In 1982, the Reagan administration basically legalized stock buybacks by corporations which previously were held to be illegal and considered to be a form of stock market manipulation. The wording of the Securities Exchange Commission (SEC) Rule 10b-18 was obviously constructed specifically so that companies wishing to repurchase their common shares would have an obvious and clear roadmap to do so, and by following those conditions, have an implicit safe harbor to do so. As in many instances, the proof of the pudding is in the eating, and marketwatch.com, states its estimate that: "S&P 500 companies will buy back a record $800 billion of their own shares in 2018." So too, forbes.com, states that: "Over the years 2006-2015, Lazonick’s research shows that the 459 companies in the S&P 500 Index that were publicly listed over the ten-year period expended $3.9 trillion on share buybacks." This indicates, for better or for worse, that many companies have fundamentally made it their policy to buy back their common shares hand over fist.
There are rather obvious reasons as to why companies are so eager to buy back their shares, during this bull market run up in stock prices. The first reason is that one of metrics that measures the value of a given stock is that stocks' Price-to-earnings (PE) ratio, of which the amount of common stock outstanding is one of the components that is necessary to correctly calculate the PE ratio of a given stock, and when there is a reduction in the amount of common shares, but, for instance, the same amount of earnings, than the PE ratio will go down, indicating that the perceived value of the company will typically go up, because that company is "growing" its earnings per share, and hence can expect to get a premium for having done so. Another reason, is that the executive office, in particular, as well as all those other valued employees that have common share stock options, have a vested interest in seeing that the stock price of a given company, goes up, so as to make their bonus and/or to exercise their options, of which, buybacks of common stock, are an easy avenue for doing just that, because buying back common shares, doesn't necessitate increasing the company's sales, or increasing the company's gross margin, or increasing the company's R&D expenses, but simply is a way to manipulate the price to earnings ratio, as well as the return on equity ratio, to make the company appear to be more dynamic and successful than what it really is.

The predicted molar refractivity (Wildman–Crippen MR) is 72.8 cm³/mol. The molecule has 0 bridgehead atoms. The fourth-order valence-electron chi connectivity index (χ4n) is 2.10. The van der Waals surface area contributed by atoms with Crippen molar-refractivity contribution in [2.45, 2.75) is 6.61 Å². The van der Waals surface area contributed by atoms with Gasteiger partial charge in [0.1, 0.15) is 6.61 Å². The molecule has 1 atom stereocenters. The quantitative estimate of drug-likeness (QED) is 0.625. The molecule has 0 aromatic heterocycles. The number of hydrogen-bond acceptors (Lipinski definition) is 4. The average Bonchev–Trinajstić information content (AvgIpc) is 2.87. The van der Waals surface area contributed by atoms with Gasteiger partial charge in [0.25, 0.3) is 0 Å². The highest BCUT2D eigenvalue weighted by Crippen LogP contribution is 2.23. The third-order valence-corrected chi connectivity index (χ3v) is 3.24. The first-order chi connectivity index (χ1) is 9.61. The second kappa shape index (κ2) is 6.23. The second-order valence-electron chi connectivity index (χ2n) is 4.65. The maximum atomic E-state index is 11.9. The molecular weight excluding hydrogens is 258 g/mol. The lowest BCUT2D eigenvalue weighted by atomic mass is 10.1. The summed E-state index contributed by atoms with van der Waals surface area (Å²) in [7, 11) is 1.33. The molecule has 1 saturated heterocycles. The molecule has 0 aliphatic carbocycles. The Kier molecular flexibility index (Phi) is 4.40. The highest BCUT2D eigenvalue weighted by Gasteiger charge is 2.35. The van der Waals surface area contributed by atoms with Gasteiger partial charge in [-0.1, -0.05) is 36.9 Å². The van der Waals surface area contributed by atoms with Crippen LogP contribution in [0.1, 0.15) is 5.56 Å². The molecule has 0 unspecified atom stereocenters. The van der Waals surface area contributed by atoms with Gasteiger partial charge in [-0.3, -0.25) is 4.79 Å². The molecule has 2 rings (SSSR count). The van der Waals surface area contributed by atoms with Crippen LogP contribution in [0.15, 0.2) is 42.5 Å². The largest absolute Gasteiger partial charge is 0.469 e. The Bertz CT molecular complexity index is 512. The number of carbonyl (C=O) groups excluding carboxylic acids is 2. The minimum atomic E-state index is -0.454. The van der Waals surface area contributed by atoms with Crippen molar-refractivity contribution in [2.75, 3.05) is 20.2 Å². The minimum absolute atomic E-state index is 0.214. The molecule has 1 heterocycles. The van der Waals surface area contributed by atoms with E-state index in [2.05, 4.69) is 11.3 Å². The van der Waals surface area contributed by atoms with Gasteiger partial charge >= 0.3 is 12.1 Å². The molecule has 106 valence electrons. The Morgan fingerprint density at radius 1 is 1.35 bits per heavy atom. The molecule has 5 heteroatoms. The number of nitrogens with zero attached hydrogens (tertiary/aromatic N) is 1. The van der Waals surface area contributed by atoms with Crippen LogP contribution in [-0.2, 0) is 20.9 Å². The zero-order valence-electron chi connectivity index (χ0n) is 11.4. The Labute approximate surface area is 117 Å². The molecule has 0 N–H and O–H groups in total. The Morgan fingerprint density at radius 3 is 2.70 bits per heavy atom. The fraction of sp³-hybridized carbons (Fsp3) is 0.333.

There is another reason, why over the past ten years, an unprecedented amount of stock buybacks has occurred, and it isn't because companies are somehow correctly perceiving that their shares are undervalued, nor is it because these companies have nowhere to utilize their cash, but to a very large extent, it is because since the financial crisis of 2007-2008, interest rates to borrow money for corporations has never been cheaper, and those interest rates have been super cheap. This has meant, that certain geniuses in the corporate office has seen the last decade as their opportunity to borrow money cheaply, and thereby to use that money to buy back common shares, to thereby boost earnings per share, and juice the price of the stock, while believing that in the future, that they will still be able to generate enough cash flow, in good times or bad, to successfully pay back that debt.
If this country believes that corporations should be allowed to spend their money on stock buybacks, then it need not do anything, for that is being done, every single day; primarily for the financial betterment of the superrich. On the other hand, stock buybacks are not beneficial for the common man and they are not beneficial for the economy, because the billions upon billions of dollars that has been spent on purchasing common stock by that management, could have been money spent on innovation, R&D, and long term investment, as opposed to adding more easy riches to the already privileged superrich.